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My Brush with Greatness

 
Spanning a period of thirty or so years, I’ve skimmed and occasionally dove into The Biz – movies and
television out in our beloved HollyTinselWood, California.  I’ve done theatre there, a couple of indie films,
a showcase or two, student films at UCLA and USC.  Even got to play Richard Nixon in a Cal State Northridge
student film – such great fun.   They’d never allow me to do that in the real game.

Yet for the big stuff – mainstream movies and television – I’ve only gotten as far as background acting.  Extra work. 
I either lack talent or luck for the talkie roles – probably both.  Yet you “meet” many of the A-listers nonetheless. 

By “meet”, typically that means you’ve seen them up close.  Two feet away, ten feet, forty feet. 
As an extra, it’s not often you get to speak to one of the stars or get an autograph or even shake their hand. 
After all you’re there to work, and any such fan fawning is severely frowned upon. 
You could be struck from the set.

So I’ve “met” some of the big boys and girls, including all the folks on ‘Friends’, Will Smith, Catherine Bell,
Arnold Schwarzenegger, Harrison Ford, Diana Ross, Diane Keaton, Keanu Reeves and others. 
Yet the one I remember most fondly is my brush with Martin Sheen on West Wing.

I got picked for the show because of my clean-cut looks and good lines in a business suit.  Secret Service agent. 
Typical – that’s my usual role.  CIA, FBI agent, business executive, lawyer and so forth.  I got picked for the
‘Friends’ role because I had my own tuxedo and looked sharp in it.  For this assignment, I only hoped I’d get
the chance to somehow shake Martin Sheen’s hand because I had admired his body of work for so long. 
Didn’t care about connecting with anyone else on the show.  Just Sheen.

We’re at Warner Brothers studio, one of the huge soundstages where they shot West Wing and it’s an Oval Office scene.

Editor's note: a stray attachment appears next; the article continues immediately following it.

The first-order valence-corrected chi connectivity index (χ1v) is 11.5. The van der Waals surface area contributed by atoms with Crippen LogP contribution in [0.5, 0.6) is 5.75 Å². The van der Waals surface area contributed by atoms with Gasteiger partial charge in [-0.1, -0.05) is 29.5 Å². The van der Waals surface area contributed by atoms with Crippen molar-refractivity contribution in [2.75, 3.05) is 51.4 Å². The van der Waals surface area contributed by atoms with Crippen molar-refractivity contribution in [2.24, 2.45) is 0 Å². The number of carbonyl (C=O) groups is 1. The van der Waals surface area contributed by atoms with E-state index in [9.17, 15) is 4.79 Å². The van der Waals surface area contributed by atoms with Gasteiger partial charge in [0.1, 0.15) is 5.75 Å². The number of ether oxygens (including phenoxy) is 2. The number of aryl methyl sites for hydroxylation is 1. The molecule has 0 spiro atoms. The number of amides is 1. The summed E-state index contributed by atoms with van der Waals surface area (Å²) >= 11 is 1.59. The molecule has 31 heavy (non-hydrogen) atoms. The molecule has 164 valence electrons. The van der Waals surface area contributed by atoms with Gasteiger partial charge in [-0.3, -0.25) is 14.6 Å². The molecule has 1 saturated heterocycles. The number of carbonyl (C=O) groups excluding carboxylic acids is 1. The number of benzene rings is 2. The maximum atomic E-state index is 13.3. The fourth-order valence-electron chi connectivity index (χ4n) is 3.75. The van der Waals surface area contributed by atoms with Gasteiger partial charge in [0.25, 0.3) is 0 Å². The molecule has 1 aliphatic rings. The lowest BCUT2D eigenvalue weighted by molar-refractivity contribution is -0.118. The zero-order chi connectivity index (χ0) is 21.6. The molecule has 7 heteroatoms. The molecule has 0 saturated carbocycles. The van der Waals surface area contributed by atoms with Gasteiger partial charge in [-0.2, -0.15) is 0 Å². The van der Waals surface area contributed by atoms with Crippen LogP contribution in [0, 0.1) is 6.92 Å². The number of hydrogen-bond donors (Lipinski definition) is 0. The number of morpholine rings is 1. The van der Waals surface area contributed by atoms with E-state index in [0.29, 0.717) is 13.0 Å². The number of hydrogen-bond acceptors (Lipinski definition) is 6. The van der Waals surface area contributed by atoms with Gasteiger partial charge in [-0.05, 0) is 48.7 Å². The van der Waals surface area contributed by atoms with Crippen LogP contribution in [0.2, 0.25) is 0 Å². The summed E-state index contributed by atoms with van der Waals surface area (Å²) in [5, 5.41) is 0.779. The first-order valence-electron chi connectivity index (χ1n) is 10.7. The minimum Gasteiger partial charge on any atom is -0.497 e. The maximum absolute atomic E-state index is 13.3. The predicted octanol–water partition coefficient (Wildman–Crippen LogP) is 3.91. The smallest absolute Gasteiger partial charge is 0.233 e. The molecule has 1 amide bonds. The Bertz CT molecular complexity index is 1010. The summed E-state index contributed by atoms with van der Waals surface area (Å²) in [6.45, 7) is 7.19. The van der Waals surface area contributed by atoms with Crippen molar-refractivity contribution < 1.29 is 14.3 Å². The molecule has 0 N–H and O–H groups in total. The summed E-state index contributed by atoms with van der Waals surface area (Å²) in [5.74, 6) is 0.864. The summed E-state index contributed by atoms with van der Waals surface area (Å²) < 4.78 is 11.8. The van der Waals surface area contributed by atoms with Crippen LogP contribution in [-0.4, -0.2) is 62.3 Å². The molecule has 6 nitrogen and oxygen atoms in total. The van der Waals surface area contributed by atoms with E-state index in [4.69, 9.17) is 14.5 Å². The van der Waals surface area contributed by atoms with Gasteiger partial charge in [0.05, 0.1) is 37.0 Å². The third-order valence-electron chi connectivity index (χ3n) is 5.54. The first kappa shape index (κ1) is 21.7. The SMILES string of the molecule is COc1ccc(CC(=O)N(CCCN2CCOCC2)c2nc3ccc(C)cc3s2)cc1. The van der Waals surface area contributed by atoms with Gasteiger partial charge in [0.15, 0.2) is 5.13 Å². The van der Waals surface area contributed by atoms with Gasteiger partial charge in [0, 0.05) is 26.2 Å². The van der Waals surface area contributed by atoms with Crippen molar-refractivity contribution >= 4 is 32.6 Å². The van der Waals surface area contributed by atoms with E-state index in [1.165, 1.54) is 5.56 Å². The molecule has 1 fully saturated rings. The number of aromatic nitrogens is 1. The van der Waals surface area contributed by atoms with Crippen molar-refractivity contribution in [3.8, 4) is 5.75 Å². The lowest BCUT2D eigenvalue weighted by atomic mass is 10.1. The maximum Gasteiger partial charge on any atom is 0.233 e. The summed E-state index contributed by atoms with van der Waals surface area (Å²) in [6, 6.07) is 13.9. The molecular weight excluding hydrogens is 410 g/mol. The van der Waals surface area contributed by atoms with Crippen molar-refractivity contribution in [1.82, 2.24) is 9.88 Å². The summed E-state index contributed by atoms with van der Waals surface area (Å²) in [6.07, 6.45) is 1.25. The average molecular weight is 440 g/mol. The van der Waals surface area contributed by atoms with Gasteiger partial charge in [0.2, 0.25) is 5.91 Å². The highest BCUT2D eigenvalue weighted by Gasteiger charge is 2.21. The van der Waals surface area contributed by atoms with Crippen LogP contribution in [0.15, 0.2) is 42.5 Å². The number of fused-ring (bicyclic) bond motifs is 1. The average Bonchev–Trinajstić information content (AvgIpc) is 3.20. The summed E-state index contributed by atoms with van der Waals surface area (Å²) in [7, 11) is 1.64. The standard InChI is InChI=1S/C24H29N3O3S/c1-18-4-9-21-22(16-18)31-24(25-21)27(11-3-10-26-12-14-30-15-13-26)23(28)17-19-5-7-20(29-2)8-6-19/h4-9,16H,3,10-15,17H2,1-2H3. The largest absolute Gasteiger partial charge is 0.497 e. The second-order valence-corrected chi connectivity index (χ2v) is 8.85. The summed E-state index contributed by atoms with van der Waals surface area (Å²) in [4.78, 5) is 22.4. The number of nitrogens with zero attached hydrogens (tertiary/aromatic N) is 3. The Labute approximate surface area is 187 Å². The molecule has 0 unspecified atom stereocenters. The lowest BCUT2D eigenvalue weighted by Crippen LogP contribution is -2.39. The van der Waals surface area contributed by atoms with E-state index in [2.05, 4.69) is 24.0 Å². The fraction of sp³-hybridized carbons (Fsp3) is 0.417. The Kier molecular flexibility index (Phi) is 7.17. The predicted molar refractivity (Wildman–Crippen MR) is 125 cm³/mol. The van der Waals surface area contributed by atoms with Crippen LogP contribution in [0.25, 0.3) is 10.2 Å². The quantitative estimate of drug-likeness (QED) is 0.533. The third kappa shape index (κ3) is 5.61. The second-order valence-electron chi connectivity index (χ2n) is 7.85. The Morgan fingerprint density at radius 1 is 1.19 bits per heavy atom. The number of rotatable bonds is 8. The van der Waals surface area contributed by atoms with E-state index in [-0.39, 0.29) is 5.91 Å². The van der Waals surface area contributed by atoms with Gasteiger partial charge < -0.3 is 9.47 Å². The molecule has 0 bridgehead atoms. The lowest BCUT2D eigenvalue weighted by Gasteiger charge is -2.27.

They positioned everyone, and I’m standing on my mark just outside the door of the Oval Office.  I peeked back and
could see Martin Sheen sitting behind his desk.  Well out of range for a handshake, a hello – anything.  Terrific. 
What was I to expect?  I’m just a lousy extra.  In The Biz we’re just barely tolerable.  A set prop capable of
independent movement, which somehow must be endured by crew and principal actors.

Okay, ready to roll.  “Sound!  Camera, Speed, Background and…. ACTION!”  The scene proceeds. 
No good, we have to shoot again.  “Everyone back to Position 1”, shouts the AD, irritated, and you
wonder if you perhaps moved the wrong way, screened a principal actor (boy is THAT a no-no) or whatever. 
“Okay everyone, are we ready?…  Sound!...Hold!” and then the director stops. 

I feel a tap on my shoulder.  Oh Christ, yeah terrific - so I was the one who probably screwed up. 
I turn around, expecting to see the AD’s face of fury – but instead it’s Martin Sheen.

MARTIN
Hi, I don’t think I’ve seen you on the show before, is this your first time?

ME
(stammering)
Yes.

MARTIN
What’s your name?

ME
Um, Dave.

MARTIN
Well Dave, I want to welcome you to West Wing, and thank you so much for being here!

ME
Thank you Mr. Sheen, it’s an honor to work with you.

MARTIN
Good luck!

I was, understandably, nonplussed.  Here I am, hoping to sneak in a greeting somehow,
yet it’s the star of the show doing a role reversal.

Martin Sheen was even better than that.  Between takes when the crew was resetting a scene
or the lights or whatever, you know what he’d do?  Come over and mix with us extras! 
All the other principal actors flee to their dressing room trailers (apparently), but not this guy. 
He’s just as down to earth as can be, talking with everyone, no false airs, respects each of us. 

During one long reset, I was able to talk with him, one-on-one, for about 20 minutes. 
We’re both from Ohio, both Catholic, our politics very much the same.  And he quite enjoyed
me bringing up roles and movies from the past that is seemed he’d nearly forgotten about. 
He even ate lunch with us lowly extras!  Wow.  Class.  Pure class. 

I always told folks afterwards that every actor should be made to observe a day of shooting
on West Wing and watch how Martin Sheen conducts himself.

Side note: I was on the West Wing set in November – exactly on Election Day, 2000. 
Between shots, we’d all crowd into the TV room – all the principals, extras, crew - and watch the returns. 
You could have heard a pin drop as we witnessed the Florida drama unfold.  We kept looking
at each other in silent horror – trying to comprehend that this thing – the “election” of Der Monkey
 – might really happen.  All of us too horrified to speak.  Like being at a solemn funeral.
 Dave

 

Dave, good one - thanks.


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